Ethan Zuckerman on internet censorship and the limits of circumvention

by on March 8, 2010 · 0 comments

Just a heads up that on my weekly tech policy podcast, Surprisingly Free Conversations, we’ve just posted an interview with Ethan Zuckerman of Harvard’s Berkman Center for Internet & Society. He recently published an excellent blog post on the limits to internet censorship circumvention technologies, and that’s the topic of our discussion. Ethan writes,

So here’s a provocation: We can’t circumvent our way around internet censorship.

I don’t mean that internet censorship circumvention systems don’t work. They do – our research tested several popular circumvention tools in censored nations and discovered that most can retrieve blocked content from behind the Chinese firewall or a similar system. (There are problems with privacy, data leakage, the rendering of certain types of content, and particularly with usability and performance, but the systems can circumvent censorship.) What I mean is this – we couldn’t afford to scale today’s existing circumvention tools to “liberate” all of China’s internet users even if they all wanted to be liberated.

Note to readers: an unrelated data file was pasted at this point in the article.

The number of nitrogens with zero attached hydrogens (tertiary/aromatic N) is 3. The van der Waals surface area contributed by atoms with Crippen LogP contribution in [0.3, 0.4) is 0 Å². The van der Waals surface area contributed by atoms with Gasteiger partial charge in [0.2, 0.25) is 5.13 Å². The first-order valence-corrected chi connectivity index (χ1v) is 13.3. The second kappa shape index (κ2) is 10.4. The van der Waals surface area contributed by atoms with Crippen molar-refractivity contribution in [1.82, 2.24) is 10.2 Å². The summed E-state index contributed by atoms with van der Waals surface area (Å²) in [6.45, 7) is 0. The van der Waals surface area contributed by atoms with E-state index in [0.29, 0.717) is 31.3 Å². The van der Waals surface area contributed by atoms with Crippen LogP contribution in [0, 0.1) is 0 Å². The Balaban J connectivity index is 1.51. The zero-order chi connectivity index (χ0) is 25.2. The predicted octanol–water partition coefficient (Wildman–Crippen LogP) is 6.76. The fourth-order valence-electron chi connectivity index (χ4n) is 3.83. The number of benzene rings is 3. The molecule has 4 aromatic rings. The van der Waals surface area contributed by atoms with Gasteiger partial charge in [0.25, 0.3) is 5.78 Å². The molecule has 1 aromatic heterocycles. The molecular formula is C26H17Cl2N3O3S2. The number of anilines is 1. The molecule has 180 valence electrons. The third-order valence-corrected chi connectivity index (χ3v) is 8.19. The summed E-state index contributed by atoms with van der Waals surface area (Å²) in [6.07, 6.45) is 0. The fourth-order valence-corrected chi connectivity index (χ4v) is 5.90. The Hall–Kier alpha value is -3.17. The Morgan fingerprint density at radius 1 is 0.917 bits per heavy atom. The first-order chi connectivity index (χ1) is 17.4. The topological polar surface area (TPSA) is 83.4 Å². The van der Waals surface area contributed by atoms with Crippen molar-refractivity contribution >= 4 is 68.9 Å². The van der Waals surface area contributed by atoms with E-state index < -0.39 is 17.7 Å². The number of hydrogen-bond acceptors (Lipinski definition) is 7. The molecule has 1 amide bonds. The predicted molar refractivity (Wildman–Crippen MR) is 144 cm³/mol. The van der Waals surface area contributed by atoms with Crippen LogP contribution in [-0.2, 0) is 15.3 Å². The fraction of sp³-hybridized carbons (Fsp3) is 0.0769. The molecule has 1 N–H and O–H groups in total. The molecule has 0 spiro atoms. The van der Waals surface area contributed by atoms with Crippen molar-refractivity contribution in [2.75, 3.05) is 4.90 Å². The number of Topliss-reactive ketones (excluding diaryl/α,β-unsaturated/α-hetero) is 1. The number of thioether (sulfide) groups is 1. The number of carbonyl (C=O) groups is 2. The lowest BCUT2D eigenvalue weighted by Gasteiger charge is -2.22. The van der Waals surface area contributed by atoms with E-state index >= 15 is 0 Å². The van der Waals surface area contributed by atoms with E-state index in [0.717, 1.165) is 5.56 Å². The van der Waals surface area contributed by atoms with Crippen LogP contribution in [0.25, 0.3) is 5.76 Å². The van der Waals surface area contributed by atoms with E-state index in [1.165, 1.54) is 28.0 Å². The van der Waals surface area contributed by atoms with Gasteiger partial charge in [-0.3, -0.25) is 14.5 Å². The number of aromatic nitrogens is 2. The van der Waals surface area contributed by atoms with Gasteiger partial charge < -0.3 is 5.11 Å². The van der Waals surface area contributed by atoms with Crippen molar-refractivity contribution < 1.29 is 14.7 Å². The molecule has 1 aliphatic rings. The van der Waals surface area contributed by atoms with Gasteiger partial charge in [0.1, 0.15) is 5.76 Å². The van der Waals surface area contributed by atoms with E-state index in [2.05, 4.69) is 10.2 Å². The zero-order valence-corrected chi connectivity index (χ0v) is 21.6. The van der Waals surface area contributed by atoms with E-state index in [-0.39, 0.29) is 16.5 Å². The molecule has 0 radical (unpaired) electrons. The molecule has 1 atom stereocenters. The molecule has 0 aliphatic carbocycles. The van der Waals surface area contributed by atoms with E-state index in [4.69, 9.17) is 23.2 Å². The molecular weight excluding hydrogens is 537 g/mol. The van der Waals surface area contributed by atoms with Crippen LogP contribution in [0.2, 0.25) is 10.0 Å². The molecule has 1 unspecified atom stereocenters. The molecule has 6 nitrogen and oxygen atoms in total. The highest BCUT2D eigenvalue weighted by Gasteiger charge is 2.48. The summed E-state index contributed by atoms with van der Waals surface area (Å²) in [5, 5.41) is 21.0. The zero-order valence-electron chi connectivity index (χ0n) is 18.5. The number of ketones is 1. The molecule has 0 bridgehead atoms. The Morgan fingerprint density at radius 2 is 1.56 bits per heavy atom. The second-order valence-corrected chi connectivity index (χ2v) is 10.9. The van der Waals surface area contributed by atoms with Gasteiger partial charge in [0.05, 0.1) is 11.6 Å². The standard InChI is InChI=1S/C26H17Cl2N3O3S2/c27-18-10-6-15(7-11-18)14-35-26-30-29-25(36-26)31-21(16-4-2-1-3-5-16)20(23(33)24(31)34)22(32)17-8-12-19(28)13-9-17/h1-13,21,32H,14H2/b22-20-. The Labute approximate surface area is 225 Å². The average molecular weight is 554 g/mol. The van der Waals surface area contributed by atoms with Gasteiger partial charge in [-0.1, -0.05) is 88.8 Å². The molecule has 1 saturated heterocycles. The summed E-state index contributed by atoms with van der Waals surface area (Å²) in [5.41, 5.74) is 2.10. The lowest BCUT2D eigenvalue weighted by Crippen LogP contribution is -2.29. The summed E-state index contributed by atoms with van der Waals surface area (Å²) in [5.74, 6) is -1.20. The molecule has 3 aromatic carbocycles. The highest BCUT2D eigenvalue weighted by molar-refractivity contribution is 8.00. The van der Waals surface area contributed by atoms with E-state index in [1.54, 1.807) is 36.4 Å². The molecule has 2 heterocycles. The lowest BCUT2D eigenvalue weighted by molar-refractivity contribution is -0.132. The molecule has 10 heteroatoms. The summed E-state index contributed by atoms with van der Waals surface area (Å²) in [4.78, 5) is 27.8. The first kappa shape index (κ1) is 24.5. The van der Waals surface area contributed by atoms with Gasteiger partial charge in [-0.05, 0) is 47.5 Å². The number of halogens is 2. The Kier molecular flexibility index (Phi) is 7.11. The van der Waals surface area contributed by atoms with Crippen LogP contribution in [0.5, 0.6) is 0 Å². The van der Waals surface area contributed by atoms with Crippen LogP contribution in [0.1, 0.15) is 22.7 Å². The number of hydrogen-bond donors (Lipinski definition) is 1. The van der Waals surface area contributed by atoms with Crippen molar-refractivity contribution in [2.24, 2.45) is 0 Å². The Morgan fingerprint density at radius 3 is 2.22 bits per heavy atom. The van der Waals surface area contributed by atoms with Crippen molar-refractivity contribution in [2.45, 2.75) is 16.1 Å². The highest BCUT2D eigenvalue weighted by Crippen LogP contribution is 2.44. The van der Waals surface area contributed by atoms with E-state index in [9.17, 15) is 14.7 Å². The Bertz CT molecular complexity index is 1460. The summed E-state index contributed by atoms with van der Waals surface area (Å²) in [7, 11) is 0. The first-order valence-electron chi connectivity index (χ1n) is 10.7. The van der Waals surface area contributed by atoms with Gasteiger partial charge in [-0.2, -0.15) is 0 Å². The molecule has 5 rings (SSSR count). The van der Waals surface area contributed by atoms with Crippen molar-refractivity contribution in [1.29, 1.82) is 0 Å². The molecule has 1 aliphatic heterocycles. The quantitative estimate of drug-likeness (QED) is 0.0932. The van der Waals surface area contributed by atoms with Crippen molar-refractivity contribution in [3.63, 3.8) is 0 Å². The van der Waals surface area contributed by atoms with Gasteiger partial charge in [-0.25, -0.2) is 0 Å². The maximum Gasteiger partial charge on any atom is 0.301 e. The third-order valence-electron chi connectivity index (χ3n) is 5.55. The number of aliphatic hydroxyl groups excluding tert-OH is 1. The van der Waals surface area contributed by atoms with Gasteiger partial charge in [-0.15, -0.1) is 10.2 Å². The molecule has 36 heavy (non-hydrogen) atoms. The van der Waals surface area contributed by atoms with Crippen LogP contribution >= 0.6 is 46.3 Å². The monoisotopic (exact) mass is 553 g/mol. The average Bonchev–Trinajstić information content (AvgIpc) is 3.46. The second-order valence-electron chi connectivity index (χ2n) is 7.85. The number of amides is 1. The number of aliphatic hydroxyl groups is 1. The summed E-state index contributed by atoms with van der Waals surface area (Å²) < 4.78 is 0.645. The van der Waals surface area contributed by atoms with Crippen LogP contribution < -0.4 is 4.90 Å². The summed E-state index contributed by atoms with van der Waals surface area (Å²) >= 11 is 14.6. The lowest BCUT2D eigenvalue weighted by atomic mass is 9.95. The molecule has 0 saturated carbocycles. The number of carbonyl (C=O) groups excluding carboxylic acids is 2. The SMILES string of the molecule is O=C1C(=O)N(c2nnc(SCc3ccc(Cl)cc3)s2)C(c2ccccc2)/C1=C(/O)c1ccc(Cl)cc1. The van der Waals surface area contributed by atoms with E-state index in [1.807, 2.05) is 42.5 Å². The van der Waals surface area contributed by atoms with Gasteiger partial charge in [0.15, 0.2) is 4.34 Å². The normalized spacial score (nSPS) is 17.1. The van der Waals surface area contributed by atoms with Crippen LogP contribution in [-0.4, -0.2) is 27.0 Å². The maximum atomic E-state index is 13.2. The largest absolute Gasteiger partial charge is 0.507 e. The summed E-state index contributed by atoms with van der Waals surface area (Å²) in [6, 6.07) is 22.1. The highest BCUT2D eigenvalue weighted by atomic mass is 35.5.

You can listed to this episode here, and you can subscribe to the show on iTunes or RSS.

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